3 Candidates For A Dividend Cut: Tesco PLC, Centrica PLC and Vodafone Group plc

Question: what do Tesco (LSE: TSCO) (NASDAQOTH: TSCDY.US), Centrica (LSE: CNA) and Vodafone Group (LSE: VOD) (NASDAQ: VOD.US) have in common?

  1. They all offer a propective yield of around 5.7%.
  2. They are all near the top of my list of big cap firms that may be forced to cut their dividend payouts in the next year.

Here’s why.


tesco2Tesco hasn’t cut its dividend in 29 years. An insider-boss, like outgoing CEO Philip Clarke, was never likely to be the one to do the deed, but incoming CEO Dave Lewis may see things differently.

Firstly, Mr Lewis will be keen to do a kitchen sink job with his first set of results, delivering as much bad news as possible, so that it can be blamed on his predecessors.

By cutting the dividend at the start of his tenure, Mr Lewis could ease pressure on Tesco’s cash flow and set the scene for a leaner future, in which the Tesco business might well shrink slightly before returning to growth.


gasringCentrica’s first-half operating profits fell by 35%, thanks to a mild winter. The firm has already cut its earnings forecast for this year, but as the owner of British Gas — the UK’s largest energy company — this highly-regulated firm continues to face a hostile political climate.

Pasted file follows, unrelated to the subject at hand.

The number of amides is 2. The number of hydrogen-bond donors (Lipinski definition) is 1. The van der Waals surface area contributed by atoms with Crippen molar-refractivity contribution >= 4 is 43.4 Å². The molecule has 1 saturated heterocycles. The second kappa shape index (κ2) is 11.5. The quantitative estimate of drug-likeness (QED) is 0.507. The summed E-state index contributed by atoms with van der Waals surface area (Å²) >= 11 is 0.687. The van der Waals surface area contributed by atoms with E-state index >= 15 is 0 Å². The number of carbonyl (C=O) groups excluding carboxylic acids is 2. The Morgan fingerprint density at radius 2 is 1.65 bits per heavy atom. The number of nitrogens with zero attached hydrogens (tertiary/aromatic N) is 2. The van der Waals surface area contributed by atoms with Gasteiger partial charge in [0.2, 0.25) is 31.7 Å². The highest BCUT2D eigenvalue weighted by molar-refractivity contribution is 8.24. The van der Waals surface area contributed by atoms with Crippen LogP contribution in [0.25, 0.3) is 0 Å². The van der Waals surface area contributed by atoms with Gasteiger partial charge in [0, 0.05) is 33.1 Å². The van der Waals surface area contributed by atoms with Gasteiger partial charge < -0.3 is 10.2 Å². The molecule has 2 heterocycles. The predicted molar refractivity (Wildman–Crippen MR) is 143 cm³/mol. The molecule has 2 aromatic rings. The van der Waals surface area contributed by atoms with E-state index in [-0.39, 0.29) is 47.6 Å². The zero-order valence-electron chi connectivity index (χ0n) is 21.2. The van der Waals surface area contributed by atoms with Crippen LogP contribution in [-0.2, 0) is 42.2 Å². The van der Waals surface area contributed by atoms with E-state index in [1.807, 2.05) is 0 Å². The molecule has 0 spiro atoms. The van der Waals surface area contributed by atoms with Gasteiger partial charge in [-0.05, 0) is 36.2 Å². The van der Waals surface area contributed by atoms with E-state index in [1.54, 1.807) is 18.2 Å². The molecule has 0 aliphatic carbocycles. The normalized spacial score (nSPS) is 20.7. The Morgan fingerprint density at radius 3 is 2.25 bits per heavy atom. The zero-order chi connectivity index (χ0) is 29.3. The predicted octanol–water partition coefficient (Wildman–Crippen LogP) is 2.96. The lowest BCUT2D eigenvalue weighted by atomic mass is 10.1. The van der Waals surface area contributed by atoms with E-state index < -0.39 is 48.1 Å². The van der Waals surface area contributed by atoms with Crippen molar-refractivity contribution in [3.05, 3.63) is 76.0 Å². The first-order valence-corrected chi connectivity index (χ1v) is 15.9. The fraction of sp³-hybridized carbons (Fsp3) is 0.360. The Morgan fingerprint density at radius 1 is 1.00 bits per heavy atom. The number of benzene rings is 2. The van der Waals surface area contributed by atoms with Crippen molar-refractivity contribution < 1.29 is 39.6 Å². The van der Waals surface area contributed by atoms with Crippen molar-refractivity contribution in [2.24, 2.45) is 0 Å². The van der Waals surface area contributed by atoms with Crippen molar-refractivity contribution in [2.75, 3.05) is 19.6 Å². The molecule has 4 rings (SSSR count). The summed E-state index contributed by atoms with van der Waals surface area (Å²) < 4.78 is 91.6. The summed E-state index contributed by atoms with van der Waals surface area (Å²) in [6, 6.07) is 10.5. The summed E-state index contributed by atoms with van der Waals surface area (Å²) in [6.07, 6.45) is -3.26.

Although a cold winter might perk up Centrica’s 2015 profits, it won’t solve the firm’s debt problem: Centrica’s net debt rose by around 20% in 2013, and net finance costs accounted for £243m — around 10% of the firm’s operating profits.

Interest rates can only really rise from here, and when they do, Centrica’s cash flow and dividend could come under serious pressure.


VodafoneVodafone did well to sell its stake in Verizon Wireless for $130bn, but the loss of the US business has left a sizeable hole in the firm’s profit and loss account.

As a result, Vodafone’s commitment to dividend growth is looking rather bold — or even reckless. Consensus forecasts suggest earnings per share of 7p this year and 7.6p next year, yet the firm intends to maintain dividend growth from last year’s level of 11p.

Although I’m confident in Vodafone’s medium-term growth prospects, I think there’s at least a 50% chance that it won’t manage to sustain the current level of dividend payouts until strong new growth feeds through to the bottom line.

Don't panic

Unfortunately, dividend cuts are a fact of life. However, you can minimise your chance of big losses from unexpected cuts by following the five golden rules in "How To Create Dividends For Life", a brand-new Motley Fool wealth report for income investors.

In my view, Tesco, Centrica and Vodafone pass no more than three of these rules -- but there are some FTSE 100 companies that tick all five boxes.

If you want a portfolio that will deliver a market-beating long-term income, this FREE, no-obligation wealth report is essential reading: click here now to receive your copy.

Roland Head owns shares in Tesco and Vodafone Group. The Motley Fool owns shares of Tesco. We Fools don't all hold the same opinions, but we all believe that considering a diverse range of insights makes us better investors.